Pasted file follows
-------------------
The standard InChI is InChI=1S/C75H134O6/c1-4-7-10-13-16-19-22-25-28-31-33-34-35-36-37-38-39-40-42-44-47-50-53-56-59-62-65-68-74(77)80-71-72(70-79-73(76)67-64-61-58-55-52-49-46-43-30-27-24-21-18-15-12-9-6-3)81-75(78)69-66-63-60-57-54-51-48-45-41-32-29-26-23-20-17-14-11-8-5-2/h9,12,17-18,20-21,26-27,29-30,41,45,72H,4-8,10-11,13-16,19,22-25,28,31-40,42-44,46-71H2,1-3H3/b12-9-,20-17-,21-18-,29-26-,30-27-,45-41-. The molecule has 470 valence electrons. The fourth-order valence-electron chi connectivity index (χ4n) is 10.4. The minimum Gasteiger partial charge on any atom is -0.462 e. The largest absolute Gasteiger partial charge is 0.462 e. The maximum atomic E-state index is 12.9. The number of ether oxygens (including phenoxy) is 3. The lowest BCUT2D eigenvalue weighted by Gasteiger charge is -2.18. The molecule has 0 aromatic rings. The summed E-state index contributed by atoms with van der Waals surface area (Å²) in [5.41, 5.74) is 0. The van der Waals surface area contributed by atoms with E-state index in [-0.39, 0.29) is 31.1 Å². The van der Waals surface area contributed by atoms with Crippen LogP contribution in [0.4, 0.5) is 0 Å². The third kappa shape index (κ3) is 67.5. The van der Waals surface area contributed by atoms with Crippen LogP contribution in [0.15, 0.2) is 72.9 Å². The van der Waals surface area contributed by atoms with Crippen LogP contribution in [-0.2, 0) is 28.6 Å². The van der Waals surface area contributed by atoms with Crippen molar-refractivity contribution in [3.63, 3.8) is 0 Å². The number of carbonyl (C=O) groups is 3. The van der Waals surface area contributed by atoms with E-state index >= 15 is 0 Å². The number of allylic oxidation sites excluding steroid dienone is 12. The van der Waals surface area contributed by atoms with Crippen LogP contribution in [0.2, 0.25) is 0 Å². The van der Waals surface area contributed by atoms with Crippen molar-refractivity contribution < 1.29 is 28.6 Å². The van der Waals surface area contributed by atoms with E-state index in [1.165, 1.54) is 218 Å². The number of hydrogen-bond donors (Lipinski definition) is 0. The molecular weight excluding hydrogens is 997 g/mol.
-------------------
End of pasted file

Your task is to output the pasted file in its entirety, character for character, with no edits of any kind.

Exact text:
The standard InChI is InChI=1S/C75H134O6/c1-4-7-10-13-16-19-22-25-28-31-33-34-35-36-37-38-39-40-42-44-47-50-53-56-59-62-65-68-74(77)80-71-72(70-79-73(76)67-64-61-58-55-52-49-46-43-30-27-24-21-18-15-12-9-6-3)81-75(78)69-66-63-60-57-54-51-48-45-41-32-29-26-23-20-17-14-11-8-5-2/h9,12,17-18,20-21,26-27,29-30,41,45,72H,4-8,10-11,13-16,19,22-25,28,31-40,42-44,46-71H2,1-3H3/b12-9-,20-17-,21-18-,29-26-,30-27-,45-41-. The molecule has 470 valence electrons. The fourth-order valence-electron chi connectivity index (χ4n) is 10.4. The minimum Gasteiger partial charge on any atom is -0.462 e. The largest absolute Gasteiger partial charge is 0.462 e. The maximum atomic E-state index is 12.9. The number of ether oxygens (including phenoxy) is 3. The lowest BCUT2D eigenvalue weighted by Gasteiger charge is -2.18. The molecule has 0 aromatic rings. The summed E-state index contributed by atoms with van der Waals surface area (Å²) in [5.41, 5.74) is 0. The van der Waals surface area contributed by atoms with E-state index in [-0.39, 0.29) is 31.1 Å². The van der Waals surface area contributed by atoms with Crippen LogP contribution in [0.4, 0.5) is 0 Å². The third kappa shape index (κ3) is 67.5. The van der Waals surface area contributed by atoms with Crippen LogP contribution in [0.15, 0.2) is 72.9 Å². The van der Waals surface area contributed by atoms with Crippen LogP contribution in [-0.2, 0) is 28.6 Å². The van der Waals surface area contributed by atoms with Crippen molar-refractivity contribution in [3.63, 3.8) is 0 Å². The number of carbonyl (C=O) groups is 3. The van der Waals surface area contributed by atoms with E-state index >= 15 is 0 Å². The number of allylic oxidation sites excluding steroid dienone is 12. The van der Waals surface area contributed by atoms with Crippen LogP contribution in [0.2, 0.25) is 0 Å². The van der Waals surface area contributed by atoms with Crippen molar-refractivity contribution < 1.29 is 28.6 Å². The van der Waals surface area contributed by atoms with E-state index in [1.165, 1.54) is 218 Å². The number of hydrogen-bond donors (Lipinski definition) is 0. The molecular weight excluding hydrogens is 997 g/mol.